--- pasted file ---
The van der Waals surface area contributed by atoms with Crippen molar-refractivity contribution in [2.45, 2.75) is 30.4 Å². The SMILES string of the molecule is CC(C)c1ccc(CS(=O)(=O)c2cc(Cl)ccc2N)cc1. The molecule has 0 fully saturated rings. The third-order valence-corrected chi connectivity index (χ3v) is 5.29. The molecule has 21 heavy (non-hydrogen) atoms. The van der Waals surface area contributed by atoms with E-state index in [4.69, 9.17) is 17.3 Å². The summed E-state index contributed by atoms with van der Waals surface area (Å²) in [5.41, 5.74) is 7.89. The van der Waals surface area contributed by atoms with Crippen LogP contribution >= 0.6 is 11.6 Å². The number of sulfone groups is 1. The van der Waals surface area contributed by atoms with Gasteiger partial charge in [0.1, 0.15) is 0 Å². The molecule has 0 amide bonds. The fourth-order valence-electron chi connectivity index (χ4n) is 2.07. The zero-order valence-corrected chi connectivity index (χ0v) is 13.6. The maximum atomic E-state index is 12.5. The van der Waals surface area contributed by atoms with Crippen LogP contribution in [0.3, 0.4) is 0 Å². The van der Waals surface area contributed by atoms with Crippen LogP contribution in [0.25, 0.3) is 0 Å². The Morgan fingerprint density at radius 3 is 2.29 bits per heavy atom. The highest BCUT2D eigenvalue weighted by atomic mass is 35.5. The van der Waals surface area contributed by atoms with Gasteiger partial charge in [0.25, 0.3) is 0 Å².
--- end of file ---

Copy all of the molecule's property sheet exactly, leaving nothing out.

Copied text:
The van der Waals surface area contributed by atoms with Crippen molar-refractivity contribution in [2.45, 2.75) is 30.4 Å². The SMILES string of the molecule is CC(C)c1ccc(CS(=O)(=O)c2cc(Cl)ccc2N)cc1. The molecule has 0 fully saturated rings. The third-order valence-corrected chi connectivity index (χ3v) is 5.29. The molecule has 21 heavy (non-hydrogen) atoms. The van der Waals surface area contributed by atoms with E-state index in [4.69, 9.17) is 17.3 Å². The summed E-state index contributed by atoms with van der Waals surface area (Å²) in [5.41, 5.74) is 7.89. The van der Waals surface area contributed by atoms with Crippen LogP contribution >= 0.6 is 11.6 Å². The number of sulfone groups is 1. The van der Waals surface area contributed by atoms with Gasteiger partial charge in [0.1, 0.15) is 0 Å². The molecule has 0 amide bonds. The fourth-order valence-electron chi connectivity index (χ4n) is 2.07. The zero-order valence-corrected chi connectivity index (χ0v) is 13.6. The maximum atomic E-state index is 12.5. The van der Waals surface area contributed by atoms with Crippen LogP contribution in [0.3, 0.4) is 0 Å². The van der Waals surface area contributed by atoms with Crippen LogP contribution in [0.25, 0.3) is 0 Å². The Morgan fingerprint density at radius 3 is 2.29 bits per heavy atom. The highest BCUT2D eigenvalue weighted by atomic mass is 35.5. The van der Waals surface area contributed by atoms with Gasteiger partial charge in [0.25, 0.3) is 0 Å².